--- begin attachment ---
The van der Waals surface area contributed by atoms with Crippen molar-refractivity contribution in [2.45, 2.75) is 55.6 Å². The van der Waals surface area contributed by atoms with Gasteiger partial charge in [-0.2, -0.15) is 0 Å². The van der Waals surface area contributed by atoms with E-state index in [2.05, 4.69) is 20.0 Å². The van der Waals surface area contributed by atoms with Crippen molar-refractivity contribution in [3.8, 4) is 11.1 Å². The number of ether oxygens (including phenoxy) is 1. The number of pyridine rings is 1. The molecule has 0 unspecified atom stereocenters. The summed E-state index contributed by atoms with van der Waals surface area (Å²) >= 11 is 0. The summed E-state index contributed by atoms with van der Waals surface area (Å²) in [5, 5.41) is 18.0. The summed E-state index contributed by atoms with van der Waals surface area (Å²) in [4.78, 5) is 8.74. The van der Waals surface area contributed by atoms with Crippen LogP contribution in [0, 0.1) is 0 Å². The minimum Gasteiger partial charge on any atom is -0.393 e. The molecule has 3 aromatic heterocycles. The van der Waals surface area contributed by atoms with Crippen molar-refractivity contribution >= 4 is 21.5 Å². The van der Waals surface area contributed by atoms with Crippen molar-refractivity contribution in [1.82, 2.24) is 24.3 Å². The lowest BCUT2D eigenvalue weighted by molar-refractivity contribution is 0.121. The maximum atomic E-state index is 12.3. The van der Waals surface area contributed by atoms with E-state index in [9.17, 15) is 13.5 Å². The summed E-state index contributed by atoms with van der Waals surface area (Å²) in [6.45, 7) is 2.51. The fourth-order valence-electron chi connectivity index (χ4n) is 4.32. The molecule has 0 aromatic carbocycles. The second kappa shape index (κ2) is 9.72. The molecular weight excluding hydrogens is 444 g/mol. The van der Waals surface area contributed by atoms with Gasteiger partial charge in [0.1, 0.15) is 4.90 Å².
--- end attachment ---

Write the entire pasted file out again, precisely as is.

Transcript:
The van der Waals surface area contributed by atoms with Crippen molar-refractivity contribution in [2.45, 2.75) is 55.6 Å². The van der Waals surface area contributed by atoms with Gasteiger partial charge in [-0.2, -0.15) is 0 Å². The van der Waals surface area contributed by atoms with E-state index in [2.05, 4.69) is 20.0 Å². The van der Waals surface area contributed by atoms with Crippen molar-refractivity contribution in [3.8, 4) is 11.1 Å². The number of ether oxygens (including phenoxy) is 1. The number of pyridine rings is 1. The molecule has 0 unspecified atom stereocenters. The summed E-state index contributed by atoms with van der Waals surface area (Å²) >= 11 is 0. The summed E-state index contributed by atoms with van der Waals surface area (Å²) in [5, 5.41) is 18.0. The summed E-state index contributed by atoms with van der Waals surface area (Å²) in [4.78, 5) is 8.74. The van der Waals surface area contributed by atoms with Crippen LogP contribution in [0, 0.1) is 0 Å². The minimum Gasteiger partial charge on any atom is -0.393 e. The molecule has 3 aromatic heterocycles. The van der Waals surface area contributed by atoms with Crippen molar-refractivity contribution >= 4 is 21.5 Å². The van der Waals surface area contributed by atoms with Crippen molar-refractivity contribution in [1.82, 2.24) is 24.3 Å². The lowest BCUT2D eigenvalue weighted by molar-refractivity contribution is 0.121. The maximum atomic E-state index is 12.3. The van der Waals surface area contributed by atoms with E-state index in [9.17, 15) is 13.5 Å². The summed E-state index contributed by atoms with van der Waals surface area (Å²) in [6.45, 7) is 2.51. The fourth-order valence-electron chi connectivity index (χ4n) is 4.32. The molecule has 0 aromatic carbocycles. The second kappa shape index (κ2) is 9.72. The molecular weight excluding hydrogens is 444 g/mol. The van der Waals surface area contributed by atoms with Gasteiger partial charge in [0.1, 0.15) is 4.90 Å².